In this scenario, oil production fuels the Norwegian economy while a neoliberal political regime seeks to remove any obstacles for the export industries. The oil price has been increasing over the last ten years due to more complicated development of renewable energy than expected, with the consequence that oil is still indispensable for the global energy supply. The Norwegian economy has continued to grow and Norway is a high‐cost country with a correspondingly high wage level. The tourism industry faces a challenge in recruiting labor, and is taking advantage of the liberalization of migration rules by making extensive use of cheap foreign labor. Norway is not reliant on the tourism industry for employment, and thus, the government has minimal focus on the industry.

The strong economic growth contributes to higher interest rate levels, a stronger currency and higher wage growth than abroad. This development is both a sign of positive development in the Norwegian economy and a big challenge for the exporting industries, including the tourism industry. The politicians are aware of the difficult competitive conditions of the export industries and place emphasis on providing these industries with the best possible regulatory framework, trying to remove any kind of obstacles to economic growth and profit. The politicians’ focus is on improving the struggling export industries’ competitiveness. Their means to do this are tax reductions, deregulation and liberalization. They reduce taxation of firms and goods, and they remove special taxes such as the tax on alcohol and tax on agricultural imports.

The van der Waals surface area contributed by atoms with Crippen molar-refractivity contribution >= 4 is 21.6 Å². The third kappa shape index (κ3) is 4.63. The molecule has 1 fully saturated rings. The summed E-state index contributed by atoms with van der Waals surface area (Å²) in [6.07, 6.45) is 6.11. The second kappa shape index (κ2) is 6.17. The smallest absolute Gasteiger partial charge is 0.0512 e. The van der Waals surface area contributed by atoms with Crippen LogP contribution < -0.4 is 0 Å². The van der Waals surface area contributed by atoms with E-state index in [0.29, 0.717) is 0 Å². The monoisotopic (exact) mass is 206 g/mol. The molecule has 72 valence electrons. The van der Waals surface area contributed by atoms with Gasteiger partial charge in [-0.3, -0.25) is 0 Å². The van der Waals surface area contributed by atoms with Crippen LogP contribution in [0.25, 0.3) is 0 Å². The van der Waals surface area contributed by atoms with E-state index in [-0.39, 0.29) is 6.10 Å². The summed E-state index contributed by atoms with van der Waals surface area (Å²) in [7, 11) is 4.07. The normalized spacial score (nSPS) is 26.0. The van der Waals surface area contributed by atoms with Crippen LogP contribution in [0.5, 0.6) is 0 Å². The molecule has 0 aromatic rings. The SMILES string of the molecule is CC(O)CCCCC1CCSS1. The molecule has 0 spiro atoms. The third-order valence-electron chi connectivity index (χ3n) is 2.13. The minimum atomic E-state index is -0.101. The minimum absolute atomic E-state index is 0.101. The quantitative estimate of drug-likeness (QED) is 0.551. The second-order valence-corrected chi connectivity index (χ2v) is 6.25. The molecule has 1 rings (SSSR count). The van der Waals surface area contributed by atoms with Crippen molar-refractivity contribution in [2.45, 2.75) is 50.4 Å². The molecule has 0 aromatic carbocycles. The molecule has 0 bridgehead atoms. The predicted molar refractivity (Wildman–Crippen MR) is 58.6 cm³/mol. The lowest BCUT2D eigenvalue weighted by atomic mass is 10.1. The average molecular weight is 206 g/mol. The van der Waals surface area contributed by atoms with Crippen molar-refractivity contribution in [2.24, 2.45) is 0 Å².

The tourism industry is experiencing political goodwill in terms of deregulation of the use of public goods such as nature and culture, and deregulation of what companies can sell of different activities and products. The government allows the tourism industry to utilize national parks, mountains, coast and forests commercially. Consequently, the tourism industry creates parks and resorts in formerly protected areas. As it is difficult to attract labor, the politicians also make certain changes in the Working Environment Act, moving negotiating power from central to local labor union representatives, which in turn contributes to more flexible job schedule arrangements and dampens wage pressures. This change generates profits for owners and attracts more investors to the industry.

Overall, the tourism industry is bigger and more profitable than it used to be. Lower labor costs, cheaper inputs and a deregulated product market industrialize tourism, and to become competitive we see a greater consolidation in the industry. The tourism industry is mainly developing in the cities due to a strong corporate and local market with high purchasing power. The government does not use any public policy instruments to promote the industry as it used to do, so the regional tourism industry is struggling, with the exception of some strong hubs developing around the main attractions. In these areas, the adventure industry is flourishing due to events and Special Interest Tourism (SIT), Northern lights, helicopter skiing, snowmobiling, ski and sail, Arctic Race, etc. Cruise dominates the coast due to expensive land‐based products. The cruise lines own their own resorts onshore. Norway's USP is city and culture tourism, cruise and action tourism. Relatively high prices and a strong currency imply that most tourists still are Norwegians.